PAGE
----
Theological education, like theology itself, is becoming a truly global enterprise. As such, theological education has to form, teach, and train leaders of faith communities prepared to lead in a transnational world. The teaching of theology with a global awareness has to wrestle with the nature and scope of the theological curriculum, teaching methods, and the context of learning. Teaching Global Theologies directly addresses both method and content by identifying local resources, successful pedagogies of inclusion, and best practices for teaching theology in a global context. The contributors to Teaching Global Theologies are Catholic, mainline Protestant, and evangelical scholars from different racial and ethnic backgrounds, each with sustained connections with other parts of the world. Teaching Global Theologies capitalizes on this diversity to uncover neglected sources for a global theology even as it does so in constructive conversation with the long tradition of Christian thought. Bringing missing voices and neglected theological sources into conversation with the historical tradition enriches that tradition even as it uncovers questions of power, race, ethnicity, class, gender, and sexuality. Teachers are offered successful pedagogies for bringing these questions into the classroom and best practices to promote students' global consciousness, shape them as ecclesial leaders, and form them as global citizens.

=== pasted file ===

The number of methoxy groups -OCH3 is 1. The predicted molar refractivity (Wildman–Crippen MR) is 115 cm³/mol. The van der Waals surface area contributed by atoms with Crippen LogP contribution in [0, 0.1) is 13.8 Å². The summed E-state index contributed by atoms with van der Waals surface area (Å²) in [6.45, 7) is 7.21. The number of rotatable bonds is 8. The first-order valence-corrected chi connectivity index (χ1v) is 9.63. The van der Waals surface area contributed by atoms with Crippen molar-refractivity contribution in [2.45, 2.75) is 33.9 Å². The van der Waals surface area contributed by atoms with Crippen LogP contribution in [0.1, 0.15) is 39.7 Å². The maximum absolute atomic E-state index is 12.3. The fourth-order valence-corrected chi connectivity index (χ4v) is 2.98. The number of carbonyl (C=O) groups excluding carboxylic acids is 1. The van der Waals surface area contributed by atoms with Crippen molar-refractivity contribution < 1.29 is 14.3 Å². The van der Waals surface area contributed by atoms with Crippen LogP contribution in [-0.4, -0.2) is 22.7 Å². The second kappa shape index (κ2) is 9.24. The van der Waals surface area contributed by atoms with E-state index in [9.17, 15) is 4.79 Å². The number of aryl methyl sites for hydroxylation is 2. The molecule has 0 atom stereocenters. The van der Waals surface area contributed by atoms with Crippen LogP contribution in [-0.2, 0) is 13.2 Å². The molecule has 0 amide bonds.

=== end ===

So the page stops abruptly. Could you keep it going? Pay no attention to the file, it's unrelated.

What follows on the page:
Dwight N. Hopkins (Ph.D. Union Theological Seminary, New York and Ph.D. University of Cape Town, South Africa) is Professor of Theology at the Divinity School, University of Chicago.
Introduction PART I: WHAT IS GLOBAL THEOLOGY AND WHY IT MATTERS1. Teaching Theology from a Global Perspective2. Listening for Fresh Voices in the History of the Church3. Teaching Global Theology in a Comparative Mode PART II: IDENTITY, POWER, AND PEDAGOGY4. The Good of Education: Accessibility, Economy, Class, and Power5. Identity Cross-Dressing While Teaching in a Global Context6. Teaching Global Theology with Local Resources: A Chinese Theologian's Strategies7. Pedagogy for Being Human in Global Comparison PART III: PRAXIS AND RESPONSIBILITY8. Teaching to Transform: Theological Education, Global Consciousness, and the Making of Global Citizens9. Hablando Se Entiende la Gente: Tower of Babble or Gift of Tongues?10. The Geopolitical and the Glocal: Situating Global Theological Voices in Theological Education